The club tried to tell Hughton that his style was not working i heard many times Mcnally told him this and to Attack more

This was always the problem - trying to change the manager rather than let him get on with his job.  Hughton was/is a good manager and without the pressure of being more attacking, we might have been more successful in the second season - after all, the move to be more attacking didn't really work, did it?   The same way Alex Neil tried to attack in the PL didn't really work........


Correct. Norfolkngood's comment, if in any way accurate, shows that the club, like many of the fans, thought it somehow knew better than a good manager about football. About what works, and what doesn't - and that it completely deluded itself about the quality of our squad too.

You're absolutely right about the pressure Hughton came under. I think Farke's probably been put under similar pressure. I doubt there are many boards or fanbases anywhere in England with a more one-dimensional view of 'good football' than we have. So Farke's thrown out three at the back and possession football, meaning the entirety of last season was a total waste of time. And Hughton tried to be more positive too - meaning instead of at least drawing on our travels, we were too open and just caved in instead.

Meanwhile, if you ever wanted the perfect example of the breathtaking levels of apologia some Norwich fans can produce, look no further than PurpleCanary's post above. Apparently, with one point from 15 (a game we had to win, but didn't even try to), Adams' "out-performed expectations". I don't know whether to laugh or cry. He "out-performed expectations" despite Hughton having beaten Man Utd, beaten Arsenal, beaten Tottenham, held Man City and won at Man City. Amazing.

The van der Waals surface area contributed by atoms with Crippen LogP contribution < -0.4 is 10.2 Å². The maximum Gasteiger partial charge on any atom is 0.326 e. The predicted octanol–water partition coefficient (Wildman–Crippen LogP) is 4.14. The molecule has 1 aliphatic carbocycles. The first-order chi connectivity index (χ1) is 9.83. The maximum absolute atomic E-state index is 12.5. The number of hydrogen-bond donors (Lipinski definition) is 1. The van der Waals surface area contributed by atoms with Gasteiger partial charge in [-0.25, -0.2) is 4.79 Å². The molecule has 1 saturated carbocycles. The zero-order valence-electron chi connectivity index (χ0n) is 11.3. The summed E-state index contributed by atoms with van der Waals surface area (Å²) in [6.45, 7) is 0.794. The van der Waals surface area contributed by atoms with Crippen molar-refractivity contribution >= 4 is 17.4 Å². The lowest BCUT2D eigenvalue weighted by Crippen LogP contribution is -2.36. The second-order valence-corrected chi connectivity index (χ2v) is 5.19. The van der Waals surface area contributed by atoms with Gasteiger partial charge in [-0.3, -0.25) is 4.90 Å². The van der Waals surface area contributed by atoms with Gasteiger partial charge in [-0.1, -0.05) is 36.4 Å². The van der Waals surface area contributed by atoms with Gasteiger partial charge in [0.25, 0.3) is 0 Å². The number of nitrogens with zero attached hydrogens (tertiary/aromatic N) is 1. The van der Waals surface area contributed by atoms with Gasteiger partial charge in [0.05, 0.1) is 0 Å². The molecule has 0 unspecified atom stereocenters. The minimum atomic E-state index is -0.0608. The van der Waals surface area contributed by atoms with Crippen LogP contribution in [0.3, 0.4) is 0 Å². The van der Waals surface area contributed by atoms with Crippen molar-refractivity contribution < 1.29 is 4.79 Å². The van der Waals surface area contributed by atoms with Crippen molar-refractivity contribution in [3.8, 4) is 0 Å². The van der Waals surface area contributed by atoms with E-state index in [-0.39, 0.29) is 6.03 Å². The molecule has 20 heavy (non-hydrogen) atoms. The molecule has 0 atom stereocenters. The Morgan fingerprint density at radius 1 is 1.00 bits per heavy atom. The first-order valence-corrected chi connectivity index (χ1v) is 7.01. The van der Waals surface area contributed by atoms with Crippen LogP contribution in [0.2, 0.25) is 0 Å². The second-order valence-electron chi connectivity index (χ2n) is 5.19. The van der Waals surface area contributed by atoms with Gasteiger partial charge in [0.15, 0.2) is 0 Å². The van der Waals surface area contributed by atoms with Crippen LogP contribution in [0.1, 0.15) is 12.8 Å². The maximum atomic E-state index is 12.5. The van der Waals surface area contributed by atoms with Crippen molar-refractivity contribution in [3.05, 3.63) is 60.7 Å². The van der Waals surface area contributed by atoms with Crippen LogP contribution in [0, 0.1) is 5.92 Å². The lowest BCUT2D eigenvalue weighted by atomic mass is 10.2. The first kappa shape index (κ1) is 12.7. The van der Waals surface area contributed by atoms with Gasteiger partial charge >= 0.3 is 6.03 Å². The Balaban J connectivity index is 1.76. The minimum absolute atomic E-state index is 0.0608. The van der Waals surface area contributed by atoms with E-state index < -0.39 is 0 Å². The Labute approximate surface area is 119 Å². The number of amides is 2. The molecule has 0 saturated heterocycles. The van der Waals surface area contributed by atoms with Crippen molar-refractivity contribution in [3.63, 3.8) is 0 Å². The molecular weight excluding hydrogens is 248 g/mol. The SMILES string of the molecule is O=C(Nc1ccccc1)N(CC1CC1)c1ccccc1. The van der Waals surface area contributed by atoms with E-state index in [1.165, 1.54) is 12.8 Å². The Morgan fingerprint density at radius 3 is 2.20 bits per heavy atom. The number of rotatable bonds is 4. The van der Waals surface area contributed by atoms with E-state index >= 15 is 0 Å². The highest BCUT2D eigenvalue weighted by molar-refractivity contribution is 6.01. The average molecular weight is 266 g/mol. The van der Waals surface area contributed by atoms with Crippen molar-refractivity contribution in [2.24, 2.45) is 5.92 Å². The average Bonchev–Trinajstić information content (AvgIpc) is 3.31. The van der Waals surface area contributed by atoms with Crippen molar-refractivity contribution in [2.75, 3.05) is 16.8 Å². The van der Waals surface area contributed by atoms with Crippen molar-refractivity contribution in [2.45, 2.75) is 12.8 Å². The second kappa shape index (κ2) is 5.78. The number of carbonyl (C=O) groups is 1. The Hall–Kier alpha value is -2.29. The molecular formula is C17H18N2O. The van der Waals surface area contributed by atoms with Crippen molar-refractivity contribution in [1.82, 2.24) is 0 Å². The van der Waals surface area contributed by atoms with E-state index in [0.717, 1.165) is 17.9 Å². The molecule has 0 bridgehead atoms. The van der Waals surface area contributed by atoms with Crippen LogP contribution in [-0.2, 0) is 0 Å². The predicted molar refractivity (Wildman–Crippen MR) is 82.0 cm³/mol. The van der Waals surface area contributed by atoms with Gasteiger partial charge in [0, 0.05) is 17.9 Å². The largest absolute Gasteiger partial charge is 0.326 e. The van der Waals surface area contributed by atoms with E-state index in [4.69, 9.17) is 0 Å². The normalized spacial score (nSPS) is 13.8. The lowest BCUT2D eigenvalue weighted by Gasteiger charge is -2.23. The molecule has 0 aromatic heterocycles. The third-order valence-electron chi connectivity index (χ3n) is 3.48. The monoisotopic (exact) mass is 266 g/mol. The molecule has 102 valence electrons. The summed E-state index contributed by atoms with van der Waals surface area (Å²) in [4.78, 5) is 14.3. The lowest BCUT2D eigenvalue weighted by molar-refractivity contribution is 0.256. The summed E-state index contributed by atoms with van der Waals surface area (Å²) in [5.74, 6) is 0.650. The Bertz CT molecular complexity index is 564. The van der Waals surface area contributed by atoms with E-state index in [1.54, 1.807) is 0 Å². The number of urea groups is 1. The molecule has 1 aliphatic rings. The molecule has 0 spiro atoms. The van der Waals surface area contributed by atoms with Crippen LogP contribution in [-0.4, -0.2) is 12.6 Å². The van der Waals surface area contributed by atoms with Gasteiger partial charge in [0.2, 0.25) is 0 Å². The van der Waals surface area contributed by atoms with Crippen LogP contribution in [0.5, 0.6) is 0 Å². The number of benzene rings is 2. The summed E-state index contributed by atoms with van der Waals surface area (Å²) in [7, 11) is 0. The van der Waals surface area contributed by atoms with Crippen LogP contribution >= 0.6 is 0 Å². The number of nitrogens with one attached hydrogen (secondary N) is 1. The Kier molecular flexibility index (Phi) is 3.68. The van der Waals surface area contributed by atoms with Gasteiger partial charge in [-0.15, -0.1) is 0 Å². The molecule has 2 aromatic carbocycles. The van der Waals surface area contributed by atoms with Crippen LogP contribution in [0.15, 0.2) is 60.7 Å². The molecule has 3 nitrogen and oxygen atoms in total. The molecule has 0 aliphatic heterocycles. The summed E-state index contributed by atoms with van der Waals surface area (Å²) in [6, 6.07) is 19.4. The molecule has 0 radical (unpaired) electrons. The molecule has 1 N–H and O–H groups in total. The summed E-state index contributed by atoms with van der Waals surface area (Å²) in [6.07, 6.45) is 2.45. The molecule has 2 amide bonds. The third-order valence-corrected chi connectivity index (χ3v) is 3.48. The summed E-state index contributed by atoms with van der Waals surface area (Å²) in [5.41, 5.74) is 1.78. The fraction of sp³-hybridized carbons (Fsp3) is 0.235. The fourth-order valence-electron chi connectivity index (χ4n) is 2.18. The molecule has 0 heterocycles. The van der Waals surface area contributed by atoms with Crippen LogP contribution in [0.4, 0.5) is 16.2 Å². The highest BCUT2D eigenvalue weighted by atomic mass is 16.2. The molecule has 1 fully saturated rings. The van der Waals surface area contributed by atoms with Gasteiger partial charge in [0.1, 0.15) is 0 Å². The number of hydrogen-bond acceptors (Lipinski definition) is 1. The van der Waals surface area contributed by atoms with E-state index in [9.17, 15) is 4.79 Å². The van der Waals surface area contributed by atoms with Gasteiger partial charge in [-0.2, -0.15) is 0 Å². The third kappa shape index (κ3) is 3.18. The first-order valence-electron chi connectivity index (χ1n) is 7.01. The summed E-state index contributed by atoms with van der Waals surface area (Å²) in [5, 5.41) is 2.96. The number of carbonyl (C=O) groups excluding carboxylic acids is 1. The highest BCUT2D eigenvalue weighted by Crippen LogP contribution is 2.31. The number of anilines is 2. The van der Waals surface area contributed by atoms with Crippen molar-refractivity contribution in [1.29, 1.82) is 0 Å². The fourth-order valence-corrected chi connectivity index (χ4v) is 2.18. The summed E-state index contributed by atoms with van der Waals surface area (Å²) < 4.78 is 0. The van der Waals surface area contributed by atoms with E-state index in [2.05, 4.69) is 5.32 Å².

The board's 'thinking' was, in the wealthiest, highest profile league in the world, full of top, top managers, it could game the system by hoping for a dead cat bounce. That's it. That was the level of its football knowledge. "Many teams briefly get better when changing manager - so let's do it, regardless of the man we choose". It was a suicide note: compounded beyond all reason when we unbelievably gave Adams the job on a permanent basis, after one point from 15.

Norwich City fans will always completely bewilder me:

- We remained hostile to Robert Chase more or less throughout his entire time at the club, and started trying to get him out before we'd even gone down from the Prem

- We've remained loyal to Delia Smith throughout her more than two decades at the club, despite it having been colossally less successful than under Chase. In fact, large swathes of the support appear oblivious that "little Norwich" ever finished 3rd, 4th and 5th or played in Europe to begin with. Under Delia, 5 years out of 22 (and counting) in the top division apparently constitutes glorious success; under Chase, selling players while spending 9 years out of 11 in the top flight was a Mark of Cain. Weird.